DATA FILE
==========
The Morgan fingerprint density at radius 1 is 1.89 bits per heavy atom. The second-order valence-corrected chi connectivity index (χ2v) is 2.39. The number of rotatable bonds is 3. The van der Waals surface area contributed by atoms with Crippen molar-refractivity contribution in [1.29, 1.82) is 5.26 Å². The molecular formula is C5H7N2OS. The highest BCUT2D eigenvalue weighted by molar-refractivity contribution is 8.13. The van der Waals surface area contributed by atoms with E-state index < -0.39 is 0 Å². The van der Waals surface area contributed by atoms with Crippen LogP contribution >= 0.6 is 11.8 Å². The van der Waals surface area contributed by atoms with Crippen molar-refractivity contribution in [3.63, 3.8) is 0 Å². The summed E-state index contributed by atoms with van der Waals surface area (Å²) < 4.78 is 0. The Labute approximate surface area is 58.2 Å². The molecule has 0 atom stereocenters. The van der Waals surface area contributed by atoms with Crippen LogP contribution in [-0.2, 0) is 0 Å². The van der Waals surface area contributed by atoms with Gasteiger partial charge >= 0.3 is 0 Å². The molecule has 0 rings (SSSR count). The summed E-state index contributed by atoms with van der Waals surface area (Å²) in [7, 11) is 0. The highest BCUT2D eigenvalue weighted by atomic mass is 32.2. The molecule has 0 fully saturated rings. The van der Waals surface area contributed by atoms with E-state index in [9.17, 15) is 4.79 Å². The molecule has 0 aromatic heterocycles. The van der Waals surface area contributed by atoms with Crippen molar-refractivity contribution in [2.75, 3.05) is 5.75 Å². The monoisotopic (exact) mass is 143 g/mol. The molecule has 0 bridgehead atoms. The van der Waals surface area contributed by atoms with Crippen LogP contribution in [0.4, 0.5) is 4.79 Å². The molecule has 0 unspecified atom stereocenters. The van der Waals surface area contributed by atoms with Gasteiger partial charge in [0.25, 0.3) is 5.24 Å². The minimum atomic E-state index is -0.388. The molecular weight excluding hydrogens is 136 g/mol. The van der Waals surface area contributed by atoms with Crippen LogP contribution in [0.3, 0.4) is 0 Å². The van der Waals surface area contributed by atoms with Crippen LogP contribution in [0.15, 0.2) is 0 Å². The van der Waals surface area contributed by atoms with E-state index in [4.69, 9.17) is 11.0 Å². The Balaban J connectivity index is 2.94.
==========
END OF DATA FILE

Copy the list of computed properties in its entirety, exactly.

The Morgan fingerprint density at radius 1 is 1.89 bits per heavy atom. The second-order valence-corrected chi connectivity index (χ2v) is 2.39. The number of rotatable bonds is 3. The van der Waals surface area contributed by atoms with Crippen molar-refractivity contribution in [1.29, 1.82) is 5.26 Å². The molecular formula is C5H7N2OS. The highest BCUT2D eigenvalue weighted by molar-refractivity contribution is 8.13. The van der Waals surface area contributed by atoms with E-state index < -0.39 is 0 Å². The van der Waals surface area contributed by atoms with Crippen LogP contribution >= 0.6 is 11.8 Å². The van der Waals surface area contributed by atoms with Crippen molar-refractivity contribution in [3.63, 3.8) is 0 Å². The summed E-state index contributed by atoms with van der Waals surface area (Å²) < 4.78 is 0. The Labute approximate surface area is 58.2 Å². The molecule has 0 atom stereocenters. The van der Waals surface area contributed by atoms with Crippen LogP contribution in [-0.2, 0) is 0 Å². The van der Waals surface area contributed by atoms with Gasteiger partial charge >= 0.3 is 0 Å². The molecule has 0 rings (SSSR count). The summed E-state index contributed by atoms with van der Waals surface area (Å²) in [7, 11) is 0. The highest BCUT2D eigenvalue weighted by atomic mass is 32.2. The molecule has 0 fully saturated rings. The van der Waals surface area contributed by atoms with E-state index in [9.17, 15) is 4.79 Å². The molecule has 0 aromatic heterocycles. The van der Waals surface area contributed by atoms with Crippen molar-refractivity contribution in [2.75, 3.05) is 5.75 Å². The monoisotopic (exact) mass is 143 g/mol. The molecule has 0 bridgehead atoms. The van der Waals surface area contributed by atoms with Crippen LogP contribution in [0.4, 0.5) is 4.79 Å². The molecule has 0 unspecified atom stereocenters. The van der Waals surface area contributed by atoms with Gasteiger partial charge in [0.25, 0.3) is 5.24 Å². The minimum atomic E-state index is -0.388. The molecular weight excluding hydrogens is 136 g/mol. The van der Waals surface area contributed by atoms with Crippen LogP contribution in [0.3, 0.4) is 0 Å². The van der Waals surface area contributed by atoms with Crippen LogP contribution in [0.15, 0.2) is 0 Å². The van der Waals surface area contributed by atoms with E-state index in [4.69, 9.17) is 11.0 Å². The Balaban J connectivity index is 2.94.